sentful attitude toward those who formerly claimed to be your masters, your pathetic but manly appeal for just treatment and recognition. I see in all this the promise that the time is not far distant when, in common with the white race, you will have the free, undisputed rights of American citizenship in all parts of the Union, and your rightful share in the honors as well as the protection of the government. Your letter would have been answered sooner if it had been possible. I have been literally overwhelmed with letters and telegrams, which, owing to illness, I have been in a great measure unable to answer or even read. I tender to you, gentlemen, and to the people you represent my heartfelt thanks, and the assurance that while life lasts you will find me, as I have been heretofore, under more difficult circumstances, your faithful friend.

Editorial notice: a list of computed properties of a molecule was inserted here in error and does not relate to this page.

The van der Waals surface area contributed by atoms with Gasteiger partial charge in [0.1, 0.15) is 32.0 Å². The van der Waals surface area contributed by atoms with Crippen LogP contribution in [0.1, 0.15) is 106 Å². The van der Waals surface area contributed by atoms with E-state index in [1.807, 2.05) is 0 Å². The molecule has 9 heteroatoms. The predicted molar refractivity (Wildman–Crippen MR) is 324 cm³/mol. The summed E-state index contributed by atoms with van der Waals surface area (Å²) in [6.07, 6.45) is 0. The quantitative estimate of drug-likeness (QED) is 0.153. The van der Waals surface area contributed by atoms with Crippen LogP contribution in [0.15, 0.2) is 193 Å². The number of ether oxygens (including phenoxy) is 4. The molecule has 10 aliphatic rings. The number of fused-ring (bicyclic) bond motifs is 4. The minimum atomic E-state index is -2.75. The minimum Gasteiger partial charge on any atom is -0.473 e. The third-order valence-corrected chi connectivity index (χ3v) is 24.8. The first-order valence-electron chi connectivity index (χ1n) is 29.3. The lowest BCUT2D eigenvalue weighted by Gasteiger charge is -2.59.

oak Knoll, Danvers, MAss., first mo., 9, 1888.